The Vampires of Venice
After Amy tries to make out with the Doctor, he decides to take her and her fiancé to Venice in 1580 to resolve the issue. Things don't go to plan as they have to deal with some alien vampires that look like attractive young women.
Filmed in Croatia (the real Venice is of course a very busy city), this is an above average episode with a number of good bits - including the Doctor's gate crashing of a stag do for his own father in law and whipping out a photo ID featuring the first Doctor.
Shaggy to her Daphne - Rory Williams
Joining the TARDIS crew proper at this point is Amy's fiancé and later husband, Rory Williams. The fact that the Doctor can merrily call him "Pond" made it rather clear of his views as to who (metaphorically) dominated that relationship - Rory was initially timid, less assertive but as a nurse, highly compassionate and caring. He is also known for having so many death or near-death experiences that people started to compare him to Dr Daniel Jackson in Stargate SG-1.
Arthur Darvill (1982-) was a relative newcomer at this point, making his TV debut in He Kills Coppers and seven episodes of an adaptation of Little Dorrit that also featured Freema Agyeman, also writing a soul/funk musical called Been So Long for the 2009 Edinburgh Festival. Since his casting as Rory, he has appeared in a production of Doctor Faustus and in 2013 was a vicar in hit drama Broadchurch.
It's five years since Amy travelled with the Doctor and she is expecting her first child with Rory. When the Doctor shows up, however, she starts to question what is real.
A well-crafted and highly thoughtful episode guest starring Toby Jones as the sinister Dream Lord, this firmly establishes the Amy/Rory relationship and includes one of my favourite lines of this era (the one about the ponchos). This is also one clearly made with an eye on the budget (as is common in any sci-fi show - you have a few cheap ones to save money for the bigger stuff); it has a guest cast of precisely four and makes extensive use of the standing TARDIS set.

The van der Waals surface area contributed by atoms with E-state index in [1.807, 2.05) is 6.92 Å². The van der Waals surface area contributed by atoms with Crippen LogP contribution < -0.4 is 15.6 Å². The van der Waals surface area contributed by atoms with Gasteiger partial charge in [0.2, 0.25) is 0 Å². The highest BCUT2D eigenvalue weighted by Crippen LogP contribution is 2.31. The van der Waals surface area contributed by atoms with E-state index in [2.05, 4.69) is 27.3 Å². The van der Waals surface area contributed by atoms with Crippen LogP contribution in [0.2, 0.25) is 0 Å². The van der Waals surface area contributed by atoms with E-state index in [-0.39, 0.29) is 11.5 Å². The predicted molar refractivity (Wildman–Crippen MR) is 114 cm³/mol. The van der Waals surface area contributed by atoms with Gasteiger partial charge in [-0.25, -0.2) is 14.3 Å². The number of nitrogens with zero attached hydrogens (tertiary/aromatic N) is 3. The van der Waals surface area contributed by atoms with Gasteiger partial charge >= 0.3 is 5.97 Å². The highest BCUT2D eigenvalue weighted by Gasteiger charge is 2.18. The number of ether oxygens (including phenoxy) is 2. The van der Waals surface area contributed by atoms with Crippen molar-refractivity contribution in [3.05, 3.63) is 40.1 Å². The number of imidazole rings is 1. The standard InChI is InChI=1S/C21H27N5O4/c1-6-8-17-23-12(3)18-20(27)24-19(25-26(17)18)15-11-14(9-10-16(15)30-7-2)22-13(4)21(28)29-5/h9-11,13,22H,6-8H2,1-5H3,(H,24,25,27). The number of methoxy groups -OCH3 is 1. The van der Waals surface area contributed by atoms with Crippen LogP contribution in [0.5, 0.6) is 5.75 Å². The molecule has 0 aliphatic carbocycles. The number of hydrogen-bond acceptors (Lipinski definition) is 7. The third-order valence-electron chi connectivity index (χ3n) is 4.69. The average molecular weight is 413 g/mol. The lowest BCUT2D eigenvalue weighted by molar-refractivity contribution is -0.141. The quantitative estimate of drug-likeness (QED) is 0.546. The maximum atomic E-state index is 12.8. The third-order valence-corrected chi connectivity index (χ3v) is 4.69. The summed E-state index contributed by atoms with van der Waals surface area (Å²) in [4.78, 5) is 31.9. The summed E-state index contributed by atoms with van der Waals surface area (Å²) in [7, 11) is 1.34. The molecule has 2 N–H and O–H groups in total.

The Hungry Earth/Cold Blood (2nd episode 50 minutes)
They aimed for Rio (even if Amy is a bit overdressed even for that)... but ended up in Wales in 2020. In the small village of Cwmtaff, a drilling project is causing people to disappear - and has awoken some ancient Terran residents.
Not one of my personal favourites, the return of the Silurians (heavily redesigned) after a 25 year absence from the show was written by Chris Chibnall, who had gained a degree of unpopularity among fans for some of his work on Torchwood as head writer, but this isn't that bad, even if it retreads some familiar ground. The final bit, where something particularly unpleasant happens to Rory, was a major surprise and is the best bit of this two-parter.